Please use this identifier to cite or link to this item: https://doi.org/10.4097/kja.20354
Title: Anesthesia guidelines for COVID-19 patients: A narrative review and appraisal
Authors: Ong, S. 
Lim, W.Y.
Ong, J.
Kam, P.
Keywords: Anesthesia
Coronavirus infections
COVID-19
Guidelines
Perioperative management
Perioperative medicine
Review
Issue Date: 2020
Publisher: Korean Society of Anesthesiologists
Citation: Ong, S., Lim, W.Y., Ong, J., Kam, P. (2020). Anesthesia guidelines for COVID-19 patients: A narrative review and appraisal. Korean Journal of Anesthesiology 73 (6) : 486-502. ScholarBank@NUS Repository. https://doi.org/10.4097/kja.20354
Rights: Attribution-NonCommercial 4.0 International
Abstract: The coronavirus disease 2019 (COVID-19) pandemic has challenged health systems glob-ally and prompted the publication of several guidelines. The experiences of our international colleagues should be utilized to protect patients and healthcare workers. The prima-ry aim of this article is to appraise national guidelines for the perioperative anesthetic management of patients with COVID-19 so that they can be enhanced for the management of any resurgence of the epidemic. PubMed and EMBASE databases were systemati-cally searched for guidelines related to SARS-CoV and SARS-CoV-2. Additionally, the World Federation Society of Anesthesiologists COVID-19 resource webpage was searched for national guidelines; the search was expanded to include countries with a high inci-dence of SARS-CoV. The guidelines were evaluated using the Appraisal of Guidelines for Research and Evaluation II tool. Guidelines from Australia, Canada, China, India, Italy, South Africa, South Korea, Taiwan, the United Kingdom, and the United States of Ameri-ca were evaluated. All the guidelines focused predominantly on intubation and infection control. The scope and purpose of guidelines from China were the most comprehensive. The UK and South Africa provided the best clarity. Editorial independence, the rigor of development, and applicability scored poorly. Heterogeneity and gaps pertaining to preop-erative screening, anesthesia technique, subspecialty anesthesia, and the lack of auditing of guidelines were identified. Evidence supporting the recommendations was weak. Early guidelines for the anesthetic management of COVID-19 patients lacked quality and a ro-bust reporting framework. As new evidence emerges, national guidelines should be updated to enhance rigor, clarity, and applicability. @ The Korean Society of Anesthesiologists, 2020.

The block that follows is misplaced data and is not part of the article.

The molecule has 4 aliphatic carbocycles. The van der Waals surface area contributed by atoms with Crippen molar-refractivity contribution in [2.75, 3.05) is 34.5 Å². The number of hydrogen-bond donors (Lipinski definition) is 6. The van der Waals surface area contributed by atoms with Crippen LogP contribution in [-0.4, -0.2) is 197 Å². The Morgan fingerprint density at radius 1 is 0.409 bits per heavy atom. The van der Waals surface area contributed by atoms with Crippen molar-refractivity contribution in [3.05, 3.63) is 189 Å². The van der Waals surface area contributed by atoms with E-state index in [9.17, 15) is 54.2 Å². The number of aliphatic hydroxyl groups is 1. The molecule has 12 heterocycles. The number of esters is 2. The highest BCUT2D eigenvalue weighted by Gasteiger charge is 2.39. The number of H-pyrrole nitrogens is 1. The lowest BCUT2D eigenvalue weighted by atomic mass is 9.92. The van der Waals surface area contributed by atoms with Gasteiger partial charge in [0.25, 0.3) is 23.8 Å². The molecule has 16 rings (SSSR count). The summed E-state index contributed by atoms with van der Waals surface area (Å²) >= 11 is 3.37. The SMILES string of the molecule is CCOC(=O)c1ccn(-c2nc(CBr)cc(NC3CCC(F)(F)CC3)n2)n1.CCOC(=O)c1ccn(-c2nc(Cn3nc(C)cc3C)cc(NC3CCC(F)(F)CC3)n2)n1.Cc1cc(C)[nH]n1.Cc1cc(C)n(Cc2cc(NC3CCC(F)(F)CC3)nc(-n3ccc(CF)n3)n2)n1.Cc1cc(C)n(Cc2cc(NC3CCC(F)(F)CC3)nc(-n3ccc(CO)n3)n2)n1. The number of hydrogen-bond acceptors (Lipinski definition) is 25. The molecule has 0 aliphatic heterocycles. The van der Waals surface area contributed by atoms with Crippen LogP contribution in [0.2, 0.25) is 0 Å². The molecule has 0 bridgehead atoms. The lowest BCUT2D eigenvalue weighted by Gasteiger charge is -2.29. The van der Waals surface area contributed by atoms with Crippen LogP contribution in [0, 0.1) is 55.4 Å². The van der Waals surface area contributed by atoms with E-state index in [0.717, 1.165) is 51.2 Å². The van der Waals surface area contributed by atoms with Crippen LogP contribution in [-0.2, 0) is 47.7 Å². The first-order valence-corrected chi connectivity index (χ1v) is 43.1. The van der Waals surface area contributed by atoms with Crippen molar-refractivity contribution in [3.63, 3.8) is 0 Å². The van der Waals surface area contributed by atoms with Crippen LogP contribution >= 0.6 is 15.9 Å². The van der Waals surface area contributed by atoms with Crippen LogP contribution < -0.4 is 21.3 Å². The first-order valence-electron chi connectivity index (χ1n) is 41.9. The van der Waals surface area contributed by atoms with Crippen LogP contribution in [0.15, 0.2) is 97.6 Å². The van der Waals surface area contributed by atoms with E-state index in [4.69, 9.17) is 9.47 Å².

Source Title: Korean Journal of Anesthesiology
URI: https://scholarbank.nus.edu.sg/handle/10635/198987
ISSN: 2005-6419
DOI: 10.4097/kja.20354
Rights: Attribution-NonCommercial 4.0 International
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